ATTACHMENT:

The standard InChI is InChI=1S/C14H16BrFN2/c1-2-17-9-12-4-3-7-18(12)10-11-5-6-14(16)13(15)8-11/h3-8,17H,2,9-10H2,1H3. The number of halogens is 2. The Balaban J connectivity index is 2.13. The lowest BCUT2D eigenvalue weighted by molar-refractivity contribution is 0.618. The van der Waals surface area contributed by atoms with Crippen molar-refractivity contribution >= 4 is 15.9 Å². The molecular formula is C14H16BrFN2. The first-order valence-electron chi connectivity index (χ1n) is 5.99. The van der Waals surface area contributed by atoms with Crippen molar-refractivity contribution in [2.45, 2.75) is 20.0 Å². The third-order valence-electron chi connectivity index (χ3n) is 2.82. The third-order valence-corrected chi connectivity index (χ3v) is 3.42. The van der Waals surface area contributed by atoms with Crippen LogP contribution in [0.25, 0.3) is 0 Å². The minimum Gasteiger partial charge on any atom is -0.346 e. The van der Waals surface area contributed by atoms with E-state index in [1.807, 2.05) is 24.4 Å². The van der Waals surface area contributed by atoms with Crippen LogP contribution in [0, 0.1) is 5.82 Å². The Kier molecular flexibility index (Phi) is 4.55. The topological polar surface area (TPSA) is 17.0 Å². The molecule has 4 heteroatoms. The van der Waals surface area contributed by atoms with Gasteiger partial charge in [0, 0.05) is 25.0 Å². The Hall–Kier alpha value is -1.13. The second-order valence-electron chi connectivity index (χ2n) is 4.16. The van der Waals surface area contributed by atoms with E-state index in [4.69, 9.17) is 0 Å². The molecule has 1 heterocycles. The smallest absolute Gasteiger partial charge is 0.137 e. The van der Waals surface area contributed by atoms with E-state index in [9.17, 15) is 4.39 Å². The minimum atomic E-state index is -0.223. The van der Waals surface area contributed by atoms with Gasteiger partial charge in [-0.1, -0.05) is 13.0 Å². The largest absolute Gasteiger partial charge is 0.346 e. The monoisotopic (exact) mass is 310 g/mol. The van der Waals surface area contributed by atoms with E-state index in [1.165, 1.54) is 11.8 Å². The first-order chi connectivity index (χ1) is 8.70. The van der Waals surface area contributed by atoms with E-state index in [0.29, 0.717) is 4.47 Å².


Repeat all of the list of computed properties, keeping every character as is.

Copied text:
The standard InChI is InChI=1S/C14H16BrFN2/c1-2-17-9-12-4-3-7-18(12)10-11-5-6-14(16)13(15)8-11/h3-8,17H,2,9-10H2,1H3. The number of halogens is 2. The Balaban J connectivity index is 2.13. The lowest BCUT2D eigenvalue weighted by molar-refractivity contribution is 0.618. The van der Waals surface area contributed by atoms with Crippen molar-refractivity contribution >= 4 is 15.9 Å². The molecular formula is C14H16BrFN2. The first-order valence-electron chi connectivity index (χ1n) is 5.99. The van der Waals surface area contributed by atoms with Crippen molar-refractivity contribution in [2.45, 2.75) is 20.0 Å². The third-order valence-electron chi connectivity index (χ3n) is 2.82. The third-order valence-corrected chi connectivity index (χ3v) is 3.42. The van der Waals surface area contributed by atoms with Crippen LogP contribution in [0.25, 0.3) is 0 Å². The minimum Gasteiger partial charge on any atom is -0.346 e. The van der Waals surface area contributed by atoms with E-state index in [1.807, 2.05) is 24.4 Å². The van der Waals surface area contributed by atoms with Crippen LogP contribution in [0, 0.1) is 5.82 Å². The Kier molecular flexibility index (Phi) is 4.55. The topological polar surface area (TPSA) is 17.0 Å². The molecule has 4 heteroatoms. The van der Waals surface area contributed by atoms with Gasteiger partial charge in [0, 0.05) is 25.0 Å². The Hall–Kier alpha value is -1.13. The second-order valence-electron chi connectivity index (χ2n) is 4.16. The van der Waals surface area contributed by atoms with E-state index in [4.69, 9.17) is 0 Å². The molecule has 1 heterocycles. The smallest absolute Gasteiger partial charge is 0.137 e. The van der Waals surface area contributed by atoms with E-state index in [9.17, 15) is 4.39 Å². The minimum atomic E-state index is -0.223. The van der Waals surface area contributed by atoms with Gasteiger partial charge in [-0.1, -0.05) is 13.0 Å². The largest absolute Gasteiger partial charge is 0.346 e. The monoisotopic (exact) mass is 310 g/mol. The van der Waals surface area contributed by atoms with E-state index in [1.165, 1.54) is 11.8 Å². The first-order chi connectivity index (χ1) is 8.70. The van der Waals surface area contributed by atoms with E-state index in [0.29, 0.717) is 4.47 Å².